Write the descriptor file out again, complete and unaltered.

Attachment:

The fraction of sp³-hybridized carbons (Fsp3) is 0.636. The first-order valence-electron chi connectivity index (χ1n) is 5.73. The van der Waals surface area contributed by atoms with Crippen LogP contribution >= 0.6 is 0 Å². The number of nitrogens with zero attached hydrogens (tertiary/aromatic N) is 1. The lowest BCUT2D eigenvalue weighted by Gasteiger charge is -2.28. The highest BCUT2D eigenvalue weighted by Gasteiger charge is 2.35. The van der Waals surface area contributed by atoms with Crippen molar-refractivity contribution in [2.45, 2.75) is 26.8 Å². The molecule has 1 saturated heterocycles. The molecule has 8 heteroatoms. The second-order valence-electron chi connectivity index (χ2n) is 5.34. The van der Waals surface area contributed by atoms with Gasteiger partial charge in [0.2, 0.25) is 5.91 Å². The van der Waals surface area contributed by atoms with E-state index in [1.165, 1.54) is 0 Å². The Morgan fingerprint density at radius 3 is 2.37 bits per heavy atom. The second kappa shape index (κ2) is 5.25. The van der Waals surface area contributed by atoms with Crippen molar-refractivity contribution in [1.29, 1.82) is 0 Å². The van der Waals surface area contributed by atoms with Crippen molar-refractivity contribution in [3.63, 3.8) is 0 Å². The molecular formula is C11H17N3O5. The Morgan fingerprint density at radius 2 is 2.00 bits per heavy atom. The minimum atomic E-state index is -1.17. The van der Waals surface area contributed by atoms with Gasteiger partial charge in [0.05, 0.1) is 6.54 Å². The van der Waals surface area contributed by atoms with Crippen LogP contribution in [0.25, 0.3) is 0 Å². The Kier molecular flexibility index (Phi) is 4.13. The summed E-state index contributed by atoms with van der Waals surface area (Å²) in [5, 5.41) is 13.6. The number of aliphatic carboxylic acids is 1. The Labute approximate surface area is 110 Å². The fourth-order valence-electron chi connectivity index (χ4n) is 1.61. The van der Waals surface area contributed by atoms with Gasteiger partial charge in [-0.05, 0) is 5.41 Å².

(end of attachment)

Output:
The fraction of sp³-hybridized carbons (Fsp3) is 0.636. The first-order valence-electron chi connectivity index (χ1n) is 5.73. The van der Waals surface area contributed by atoms with Crippen LogP contribution >= 0.6 is 0 Å². The number of nitrogens with zero attached hydrogens (tertiary/aromatic N) is 1. The lowest BCUT2D eigenvalue weighted by Gasteiger charge is -2.28. The highest BCUT2D eigenvalue weighted by Gasteiger charge is 2.35. The van der Waals surface area contributed by atoms with Crippen molar-refractivity contribution in [2.45, 2.75) is 26.8 Å². The molecule has 1 saturated heterocycles. The molecule has 8 heteroatoms. The second-order valence-electron chi connectivity index (χ2n) is 5.34. The van der Waals surface area contributed by atoms with Gasteiger partial charge in [0.2, 0.25) is 5.91 Å². The van der Waals surface area contributed by atoms with E-state index in [1.165, 1.54) is 0 Å². The Morgan fingerprint density at radius 3 is 2.37 bits per heavy atom. The second kappa shape index (κ2) is 5.25. The van der Waals surface area contributed by atoms with Crippen molar-refractivity contribution in [1.29, 1.82) is 0 Å². The van der Waals surface area contributed by atoms with Crippen molar-refractivity contribution in [3.63, 3.8) is 0 Å². The molecular formula is C11H17N3O5. The Morgan fingerprint density at radius 2 is 2.00 bits per heavy atom. The minimum atomic E-state index is -1.17. The van der Waals surface area contributed by atoms with Gasteiger partial charge in [0.05, 0.1) is 6.54 Å². The van der Waals surface area contributed by atoms with Crippen LogP contribution in [0.25, 0.3) is 0 Å². The Kier molecular flexibility index (Phi) is 4.13. The summed E-state index contributed by atoms with van der Waals surface area (Å²) in [5, 5.41) is 13.6. The number of aliphatic carboxylic acids is 1. The Labute approximate surface area is 110 Å². The fourth-order valence-electron chi connectivity index (χ4n) is 1.61. The van der Waals surface area contributed by atoms with Gasteiger partial charge in [-0.05, 0) is 5.41 Å².